Patty Manko Wed, May 21, 2014 @ 04:10 PM 11 min read

Interviewing a Caregiver- Advice from an Expert

An Interview with Donna Levin,  

Donna Levin,


Donna Levin is a co-founder and the Vice President of Operations for, an online company that is the world’s largest destination for family care.  Donna has her own connection with parents of children with special needs: her son experienced a seizure episode when he was an infant. As a result, her husband, whose background is in social work, stayed home to care for him for his first 3 years.  She understands the importance of finding quality care and supporting caregivers.

 Finding the best caregiver

When first launched, most parents looking for care for their child with special needs would advertise for a babysitter or nanny along with everyone else.  The team decided to start a team focused on serving the special needs community and set about doing research to define their offering.  Eight months of collaborative research produced  a new enrollment flow for care providers, refined search capability for families and some data that would be helpful vetting caregivers for families of people with special needs. The overall finding was that each family uniquely defined a quality care provider.  The research backed up the experiences of the individuals in this series: there is no “best” caregiver profile. ’s mission became making sure families have lots of options to find the provider that is the ideal fit for them and focusing on presenting many choices of people and skills.

Ask the right questions to get the information you need

Donna shared her favorite questions to ask when interviewing a caregiver for her own family.

What are some things that I personally need to know about you in order for the two of us to have a good working relationship?

Once we develop that relationship, what should I never do if I don’t want to ruin that working relationship?

These questions should open up the conversation and give you an opportunity to learn about the applicant’s personality.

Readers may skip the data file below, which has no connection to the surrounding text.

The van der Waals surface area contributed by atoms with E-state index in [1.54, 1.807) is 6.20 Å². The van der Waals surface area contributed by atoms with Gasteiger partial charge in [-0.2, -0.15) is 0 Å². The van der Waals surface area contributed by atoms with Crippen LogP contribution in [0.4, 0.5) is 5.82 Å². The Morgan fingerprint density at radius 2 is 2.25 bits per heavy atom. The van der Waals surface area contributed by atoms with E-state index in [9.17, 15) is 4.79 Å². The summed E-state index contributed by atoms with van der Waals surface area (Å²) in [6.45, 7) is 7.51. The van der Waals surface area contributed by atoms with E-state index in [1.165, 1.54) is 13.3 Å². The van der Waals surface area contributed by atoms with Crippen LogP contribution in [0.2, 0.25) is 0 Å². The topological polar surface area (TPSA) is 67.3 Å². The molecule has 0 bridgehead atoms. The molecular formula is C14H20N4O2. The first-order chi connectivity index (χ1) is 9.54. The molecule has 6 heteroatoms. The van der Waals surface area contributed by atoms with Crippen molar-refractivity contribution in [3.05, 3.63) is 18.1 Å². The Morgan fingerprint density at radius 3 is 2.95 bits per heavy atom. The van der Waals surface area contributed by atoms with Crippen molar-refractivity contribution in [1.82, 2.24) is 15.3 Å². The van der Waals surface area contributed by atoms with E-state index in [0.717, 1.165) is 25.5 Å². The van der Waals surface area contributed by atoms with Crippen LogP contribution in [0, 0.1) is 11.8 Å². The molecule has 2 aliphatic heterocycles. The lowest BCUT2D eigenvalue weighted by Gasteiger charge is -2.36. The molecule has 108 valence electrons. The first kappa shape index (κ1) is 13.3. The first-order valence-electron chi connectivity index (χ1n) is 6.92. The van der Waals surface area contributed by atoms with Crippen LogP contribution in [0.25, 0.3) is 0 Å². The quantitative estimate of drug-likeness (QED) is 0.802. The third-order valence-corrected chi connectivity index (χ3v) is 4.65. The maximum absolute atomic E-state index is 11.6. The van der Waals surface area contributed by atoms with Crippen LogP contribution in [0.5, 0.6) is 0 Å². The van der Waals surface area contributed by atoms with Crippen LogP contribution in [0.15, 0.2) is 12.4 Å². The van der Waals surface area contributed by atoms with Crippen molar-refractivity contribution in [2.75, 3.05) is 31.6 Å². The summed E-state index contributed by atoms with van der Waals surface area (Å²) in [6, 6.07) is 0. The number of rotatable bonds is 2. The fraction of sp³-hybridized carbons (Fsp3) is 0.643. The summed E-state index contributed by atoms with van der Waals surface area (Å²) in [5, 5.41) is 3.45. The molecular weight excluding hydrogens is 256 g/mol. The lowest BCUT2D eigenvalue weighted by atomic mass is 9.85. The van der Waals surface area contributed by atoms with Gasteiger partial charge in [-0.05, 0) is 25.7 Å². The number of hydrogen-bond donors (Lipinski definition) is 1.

Do you have any other obligations that could impact your ability to do the job? .

You need to know if the applicant has a hard start and stop time. This could be for a number of reasons from school, second job or caregiving.

When it comes to experience, you want to cover all the bases to be sure they meet all the qualifications necessary.

What is it you love most about caregiving and why?

What has been the most challenging experience you have had as a caregiver?

What did you learn and how did you resolve it?

What has been your experience with medical emergencies?

Have you dealt with a medical emergency? What steps did you take?

Ask questions relating directly to their temperament- it is especially important that the caregiver’s temperament is compatible with the person with special needs’ diagnosis.

How do you manage a challenging situation?

How do you redirect attention in a challenging situation?

How do you handle a tantrum? (especially appropriate when caring for a senior or adult child.)

Reference Check

The next step after the interview is the reference check. Most providers show up at the interview with two references lined up.  Donna suggests asking for a third reference on the spot or to be provided within a very short time thereafter.

She received the best advice from a colleague at a national non-profit: ask to speak to a family member.  The logic is this: if they don’t honestly believe their son, daughter, or other family member can fulfill the responsibilities of the job, they will begin to hedge.  They may say things like: What kind of support will they have?  How much training will be involved? These are warning signs that the person may not be the ideal caregiver, no matter how great the connection appears at the time.